For the last month, on Tuesdays and Thursdays, Madeline Ainsworth and her classmates, Stella Smith and Teresa Delgado, have gathered at the school nurses’ office, painting one of the white walls pink. Unfinished flowers bloom from the wall’s corners and meet in the middle where a bold affirmation, still in pencil, reads: “Be You. Be Kind. Be Amazing.”
The mural is part of Ainsworth, Smith and Delgado’s community service project, a culmination of teamwork and tenacity. The three, all of whom are eighth-graders at Gwendolyn Brooks Middle School, said they wanted to center their project on positivity and settled on designing a mural with a mantra. Brooks is at 325 S. Kenilworth Ave.
“I hope that when they [staff and students] see it, they smile,” Ainsworth said.
And Ainsworth, Smith and Delgado aren’t the only Brooks eighth-graders with big ideas.
Take Zoe Swanson and Jamera Barnes: The pair spent weeks drawing and coloring 150 holiday cards for residents at Oak Park Arms, a nearby senior living facility. Meanwhile, other students such as Sophia Chavez, Kate Kjarsgaard and Francesca Cajina recently drafted a land and labor acknowledgement to recognize enslaved Blacks and indigenous communities and are working with teachers and administrators to create a public display.
The service projects create pockets of opportunities for students to explore their passions, said Veena Rajashekar, an International Baccalaureate (IB) program and special area coordinator at Oak Park Elementary School District 97. Rajashekar said District 97 offers Brooks and Percy Julian middle schoolers an IB program called Middle Years, which focuses on student development and engagement. Percy Julian Middle School is at 416 S. Ridgeland Ave.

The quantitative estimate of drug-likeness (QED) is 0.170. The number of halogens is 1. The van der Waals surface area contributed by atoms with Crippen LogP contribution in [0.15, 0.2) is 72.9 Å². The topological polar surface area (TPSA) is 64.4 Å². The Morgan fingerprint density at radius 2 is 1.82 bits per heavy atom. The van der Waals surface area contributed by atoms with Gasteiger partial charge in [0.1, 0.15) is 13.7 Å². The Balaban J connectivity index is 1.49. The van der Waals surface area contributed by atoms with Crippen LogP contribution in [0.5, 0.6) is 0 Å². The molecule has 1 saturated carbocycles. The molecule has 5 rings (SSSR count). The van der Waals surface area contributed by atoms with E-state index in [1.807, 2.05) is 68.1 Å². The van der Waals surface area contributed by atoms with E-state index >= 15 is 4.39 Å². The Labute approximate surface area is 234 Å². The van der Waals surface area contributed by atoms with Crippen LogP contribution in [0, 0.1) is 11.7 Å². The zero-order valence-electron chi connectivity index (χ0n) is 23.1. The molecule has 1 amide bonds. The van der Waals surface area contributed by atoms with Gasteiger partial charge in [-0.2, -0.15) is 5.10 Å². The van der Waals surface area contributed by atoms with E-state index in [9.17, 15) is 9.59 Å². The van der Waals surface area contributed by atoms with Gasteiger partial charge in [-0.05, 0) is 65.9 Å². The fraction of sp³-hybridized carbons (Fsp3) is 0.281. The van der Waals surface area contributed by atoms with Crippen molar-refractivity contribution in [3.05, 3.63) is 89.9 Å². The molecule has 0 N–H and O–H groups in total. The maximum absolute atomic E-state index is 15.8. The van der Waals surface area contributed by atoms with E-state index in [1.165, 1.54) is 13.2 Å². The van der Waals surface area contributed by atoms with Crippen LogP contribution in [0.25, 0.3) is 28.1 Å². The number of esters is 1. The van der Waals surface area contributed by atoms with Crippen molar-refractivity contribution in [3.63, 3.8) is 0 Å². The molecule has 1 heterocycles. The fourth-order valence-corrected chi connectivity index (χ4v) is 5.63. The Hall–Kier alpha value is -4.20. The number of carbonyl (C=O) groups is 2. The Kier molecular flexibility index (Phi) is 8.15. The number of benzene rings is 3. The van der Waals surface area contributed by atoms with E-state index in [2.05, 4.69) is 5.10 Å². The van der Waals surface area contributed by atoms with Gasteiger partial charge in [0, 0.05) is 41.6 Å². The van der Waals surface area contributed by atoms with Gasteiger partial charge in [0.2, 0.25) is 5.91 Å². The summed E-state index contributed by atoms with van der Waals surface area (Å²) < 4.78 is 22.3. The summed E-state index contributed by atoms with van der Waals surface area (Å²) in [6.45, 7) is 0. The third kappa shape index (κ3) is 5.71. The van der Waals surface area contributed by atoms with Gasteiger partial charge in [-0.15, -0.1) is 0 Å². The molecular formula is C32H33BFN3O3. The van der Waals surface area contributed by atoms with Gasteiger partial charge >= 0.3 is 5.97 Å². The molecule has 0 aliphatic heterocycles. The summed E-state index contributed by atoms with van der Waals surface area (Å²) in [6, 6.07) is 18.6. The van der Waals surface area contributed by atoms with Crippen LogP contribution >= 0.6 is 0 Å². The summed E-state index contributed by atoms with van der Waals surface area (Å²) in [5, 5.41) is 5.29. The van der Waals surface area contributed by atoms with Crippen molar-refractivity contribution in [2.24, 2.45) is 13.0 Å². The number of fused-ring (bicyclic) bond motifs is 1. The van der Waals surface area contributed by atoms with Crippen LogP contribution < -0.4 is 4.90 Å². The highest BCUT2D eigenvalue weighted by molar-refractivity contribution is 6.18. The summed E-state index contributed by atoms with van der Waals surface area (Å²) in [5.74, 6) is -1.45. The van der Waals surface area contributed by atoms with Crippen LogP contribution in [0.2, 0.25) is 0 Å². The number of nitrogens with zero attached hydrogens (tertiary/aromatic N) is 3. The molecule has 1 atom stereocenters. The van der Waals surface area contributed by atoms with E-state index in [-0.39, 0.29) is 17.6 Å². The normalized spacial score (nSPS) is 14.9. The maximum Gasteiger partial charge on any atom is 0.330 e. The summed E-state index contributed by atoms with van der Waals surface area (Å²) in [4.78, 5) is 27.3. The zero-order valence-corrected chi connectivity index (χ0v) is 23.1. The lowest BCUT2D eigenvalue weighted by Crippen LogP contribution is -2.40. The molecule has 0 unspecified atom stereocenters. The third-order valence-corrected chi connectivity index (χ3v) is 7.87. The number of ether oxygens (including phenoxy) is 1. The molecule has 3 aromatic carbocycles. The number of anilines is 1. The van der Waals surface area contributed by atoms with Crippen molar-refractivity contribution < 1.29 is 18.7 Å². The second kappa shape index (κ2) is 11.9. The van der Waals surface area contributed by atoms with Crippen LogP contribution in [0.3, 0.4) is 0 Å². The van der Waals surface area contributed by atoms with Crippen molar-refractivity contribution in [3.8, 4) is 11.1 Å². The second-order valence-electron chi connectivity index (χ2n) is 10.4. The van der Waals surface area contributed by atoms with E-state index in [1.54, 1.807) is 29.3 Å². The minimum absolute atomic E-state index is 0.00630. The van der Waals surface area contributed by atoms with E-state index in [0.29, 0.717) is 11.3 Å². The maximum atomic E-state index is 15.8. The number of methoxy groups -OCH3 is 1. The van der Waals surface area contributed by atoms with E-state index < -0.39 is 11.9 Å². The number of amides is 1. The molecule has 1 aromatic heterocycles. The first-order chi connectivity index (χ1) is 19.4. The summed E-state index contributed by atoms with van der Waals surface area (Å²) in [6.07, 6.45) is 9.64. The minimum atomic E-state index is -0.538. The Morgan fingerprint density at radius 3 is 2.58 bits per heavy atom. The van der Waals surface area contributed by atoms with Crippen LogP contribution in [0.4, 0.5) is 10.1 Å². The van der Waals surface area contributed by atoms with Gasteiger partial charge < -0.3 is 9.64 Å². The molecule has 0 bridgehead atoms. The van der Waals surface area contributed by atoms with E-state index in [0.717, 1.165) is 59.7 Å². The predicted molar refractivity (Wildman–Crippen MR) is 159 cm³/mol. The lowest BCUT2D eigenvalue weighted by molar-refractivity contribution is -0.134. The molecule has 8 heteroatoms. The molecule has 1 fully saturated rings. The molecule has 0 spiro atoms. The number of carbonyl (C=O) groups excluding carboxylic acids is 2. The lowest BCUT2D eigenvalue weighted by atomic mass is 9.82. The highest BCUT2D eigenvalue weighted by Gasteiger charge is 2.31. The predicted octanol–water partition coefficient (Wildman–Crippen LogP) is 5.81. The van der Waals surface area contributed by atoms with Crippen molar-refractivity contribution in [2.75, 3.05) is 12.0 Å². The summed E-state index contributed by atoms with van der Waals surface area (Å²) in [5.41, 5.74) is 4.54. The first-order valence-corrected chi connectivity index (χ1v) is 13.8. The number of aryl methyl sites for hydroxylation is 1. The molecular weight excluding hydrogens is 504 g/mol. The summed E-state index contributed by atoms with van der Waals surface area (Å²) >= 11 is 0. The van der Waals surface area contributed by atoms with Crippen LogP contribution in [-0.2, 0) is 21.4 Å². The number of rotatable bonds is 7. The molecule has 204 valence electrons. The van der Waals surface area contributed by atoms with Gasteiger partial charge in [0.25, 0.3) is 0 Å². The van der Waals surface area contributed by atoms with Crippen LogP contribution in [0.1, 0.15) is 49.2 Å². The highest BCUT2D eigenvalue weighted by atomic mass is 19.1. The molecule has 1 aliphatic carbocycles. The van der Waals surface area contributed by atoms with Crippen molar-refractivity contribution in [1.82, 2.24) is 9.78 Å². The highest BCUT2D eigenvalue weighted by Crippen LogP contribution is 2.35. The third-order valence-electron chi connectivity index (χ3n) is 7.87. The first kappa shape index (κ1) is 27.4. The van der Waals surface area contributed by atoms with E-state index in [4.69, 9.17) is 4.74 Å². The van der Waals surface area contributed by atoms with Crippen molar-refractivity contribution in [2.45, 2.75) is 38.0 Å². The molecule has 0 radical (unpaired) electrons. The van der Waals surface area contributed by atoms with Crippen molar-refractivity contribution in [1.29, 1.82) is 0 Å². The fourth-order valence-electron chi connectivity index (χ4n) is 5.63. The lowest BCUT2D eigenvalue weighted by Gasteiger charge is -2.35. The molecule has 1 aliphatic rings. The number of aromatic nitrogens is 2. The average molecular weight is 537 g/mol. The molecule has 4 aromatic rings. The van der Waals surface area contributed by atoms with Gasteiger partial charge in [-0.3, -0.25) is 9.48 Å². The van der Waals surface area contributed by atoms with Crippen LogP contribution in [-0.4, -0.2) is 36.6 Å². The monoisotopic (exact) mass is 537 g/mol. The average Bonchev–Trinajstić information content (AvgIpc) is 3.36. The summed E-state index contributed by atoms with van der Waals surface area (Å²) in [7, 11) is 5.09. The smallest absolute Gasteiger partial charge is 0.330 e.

That means, sixth- and seventh-graders often work on service-oriented activities and projects in the classroom and as a whole, while eighth-graders can foster their own ideas and opt to partner with other students or work by themselves. Eighth-graders are asked to journal the progress of their projects, as well as present to their classmates what lessons they learned along the way.
“IB aims to develop lifelong learners in and out of the classroom, so it’s really providing students with opportunities to take their learning into action,” Rajashekar said.
Chavez shared that her group’s plans to showcase a land and labor acknowledgement on school property is about owning America’s past and honoring those who “built this land.” Chavez, Cajun and Kjarsgaard noted that they also viewed the acknowledgement as a branch of inclusivity, one that they hope future students of color would see as a welcome sign.
“I’m Mexican. I like to acknowledge [my] ancestors and the people who came before me,” said Chavez, adding she already painted a few pieces to couple with the acknowledgement. “When it comes to this project, I feel like it’s a big topic that needs to be discussed that not a lot of people like to acknowledge.”
Kjarsgaard interjected, “I think it’s important to get a message out because no textbooks or anything talk about it, because they just try to erase what happened.”
Beyond that, the goal of the service projects is to help students understand the true meaning of community and build relationships with the people around them. Rajashekar noted that the IB program provides little guidance on what the project should entail, which allows students to freely interpret the definition of community and collaborate.
“It’s left up to students to decide what community means to them, so you can see the different types of projects and ideas that emerge from them,” she said.